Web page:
The American Master: Khalid Khannouchi’s Second Last Chance

It’s a Saturday morning in September and for the last hour I’ve been staring at the back of Khalid Khannouchi’s head. We’re being coached through a workout in the deep end of a 25m pool in Briarcliff, New York. Directing us is Sandra Khannouchi, Khalid’s coach, manager and wife of over 14 years. She’s in the water with us, but she stays out of our way as we circle round and round her in Lane 4. Sandra is timing us through a fartlek run that she’s designed with varying intervals of hard running broken up with one minute rests. These are arranged in what has emerged as a diabolical order. The work is extremely hard both physically and mentally, and at one point she’s made it harder by forgetting to notice the end of the interval. “It’s been three minutes!” we protest at 3:02, our heart rates and tempers soaring. “Okay, okay…” Sandra says with some sheepishness, looking up at the huge clock. “Sorry.”

Khalid is injured. I am injured. So here we are. When he’s running fast in the pool he reminds me of a wounded duck, pierced by a bullet and struggling madly to get away. I realize at one point that this must be how I look too. Although I’ve met Khalid a few times before this, I barely know him. It’s hard not to feel a little starstruck; I’m doing a workout with the fastest marathoner this country has ever produced. Yet we’re moving at the same speed, water being the great equalizer. Sandra leaves and we remain for a 10-minute cooldown of leisurely laps. Khalid and I pass like ships. At one point he offers, “That was a good workout.” I agree and then tell him that it’s good to know that I’m not the only runner Sandra is constantly screaming at to go faster, harder. He laughs, but then I mildly regret what I’ve just said, realizing that I’m talking about someone who is not just his coach, but also his wife. Yet later on Sandra tells me that Khalid wants me to come back and do more workouts with him in the pool, so we can share the work. She adds, good-naturedly, “and the screaming.”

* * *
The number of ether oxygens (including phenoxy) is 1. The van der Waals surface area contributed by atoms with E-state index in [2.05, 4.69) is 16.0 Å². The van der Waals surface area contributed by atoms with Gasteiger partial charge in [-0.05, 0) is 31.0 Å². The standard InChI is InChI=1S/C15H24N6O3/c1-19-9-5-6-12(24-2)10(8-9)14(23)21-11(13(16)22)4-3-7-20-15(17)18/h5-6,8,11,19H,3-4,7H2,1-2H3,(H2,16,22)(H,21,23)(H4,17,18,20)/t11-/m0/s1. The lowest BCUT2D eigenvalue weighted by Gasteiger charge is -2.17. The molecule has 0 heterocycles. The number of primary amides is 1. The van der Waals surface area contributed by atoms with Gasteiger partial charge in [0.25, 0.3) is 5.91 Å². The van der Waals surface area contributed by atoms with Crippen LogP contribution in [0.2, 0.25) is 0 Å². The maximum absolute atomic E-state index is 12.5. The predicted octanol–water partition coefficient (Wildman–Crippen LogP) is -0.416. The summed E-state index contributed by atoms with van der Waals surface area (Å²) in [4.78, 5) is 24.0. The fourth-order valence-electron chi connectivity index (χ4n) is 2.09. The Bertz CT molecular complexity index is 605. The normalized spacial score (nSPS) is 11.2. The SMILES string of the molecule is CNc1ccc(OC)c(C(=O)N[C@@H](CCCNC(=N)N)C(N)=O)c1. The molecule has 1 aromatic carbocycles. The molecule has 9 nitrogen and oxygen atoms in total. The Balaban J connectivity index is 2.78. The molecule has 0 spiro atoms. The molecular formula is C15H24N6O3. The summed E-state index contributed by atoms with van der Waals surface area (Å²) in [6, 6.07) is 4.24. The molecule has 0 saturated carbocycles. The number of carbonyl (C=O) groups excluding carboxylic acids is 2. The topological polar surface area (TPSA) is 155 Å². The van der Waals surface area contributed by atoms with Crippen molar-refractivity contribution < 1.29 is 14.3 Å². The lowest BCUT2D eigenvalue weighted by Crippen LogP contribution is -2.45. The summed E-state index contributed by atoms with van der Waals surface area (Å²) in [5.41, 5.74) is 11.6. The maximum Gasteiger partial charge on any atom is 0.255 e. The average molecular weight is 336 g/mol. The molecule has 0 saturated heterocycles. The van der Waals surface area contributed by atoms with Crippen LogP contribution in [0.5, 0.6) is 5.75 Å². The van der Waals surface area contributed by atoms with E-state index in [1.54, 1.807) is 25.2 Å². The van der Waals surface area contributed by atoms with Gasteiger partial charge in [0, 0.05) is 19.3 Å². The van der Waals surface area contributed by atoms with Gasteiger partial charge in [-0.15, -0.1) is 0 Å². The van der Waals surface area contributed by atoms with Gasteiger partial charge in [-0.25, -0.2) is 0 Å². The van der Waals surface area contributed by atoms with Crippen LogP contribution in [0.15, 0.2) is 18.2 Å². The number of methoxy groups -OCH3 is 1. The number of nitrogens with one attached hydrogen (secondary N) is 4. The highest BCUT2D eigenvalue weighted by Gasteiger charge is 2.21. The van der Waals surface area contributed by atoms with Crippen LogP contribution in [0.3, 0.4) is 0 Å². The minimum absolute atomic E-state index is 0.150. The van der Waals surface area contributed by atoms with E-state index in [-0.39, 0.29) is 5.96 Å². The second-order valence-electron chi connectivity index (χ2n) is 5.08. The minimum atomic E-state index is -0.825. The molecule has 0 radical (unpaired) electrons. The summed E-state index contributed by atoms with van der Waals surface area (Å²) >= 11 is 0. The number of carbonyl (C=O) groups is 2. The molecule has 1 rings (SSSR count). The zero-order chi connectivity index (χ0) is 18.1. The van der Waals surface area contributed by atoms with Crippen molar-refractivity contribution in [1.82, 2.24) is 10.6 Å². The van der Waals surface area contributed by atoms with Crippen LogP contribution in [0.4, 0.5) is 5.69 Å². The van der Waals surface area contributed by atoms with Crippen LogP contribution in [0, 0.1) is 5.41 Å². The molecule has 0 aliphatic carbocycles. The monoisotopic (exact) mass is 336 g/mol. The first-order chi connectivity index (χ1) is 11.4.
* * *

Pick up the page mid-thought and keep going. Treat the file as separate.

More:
I first met Khalid and Sandra in May, 2010 at the NYRR Healthy Kidney 10K press event, the day before the race in which Khalid would make a tentative, and very public, return to competitive running after an injury-induced layoff of nearly two and a half years. At the time I was struck by his affability and candor. At one point he’d even taken off a shoe to show us exactly where on his foot he’d had his most recent surgery. Sandra as coach came across as realistic about Khalid’s current situation, yet exuding a sense of utter confidence in his ability to make a comeback. She was also smart. Those qualities were enough for me to approach her for coaching help a month or so later on.

After that 10K race, I looked for Khalid and found him just outside the Media tent. He surprised me with a warm hug and a question –  “How was your race?” – before I could get a chance to ask him how his had gone. Khalid had finished in 21st place. But he was upbeat. To him, the race was a success, because it wasn’t intended to be a race at all. Central Park had instead served as proving ground: would his foot hold up post-surgery? It had, and, while his chip time was nothing to write home about, he called the run “something promising…something we can build on.”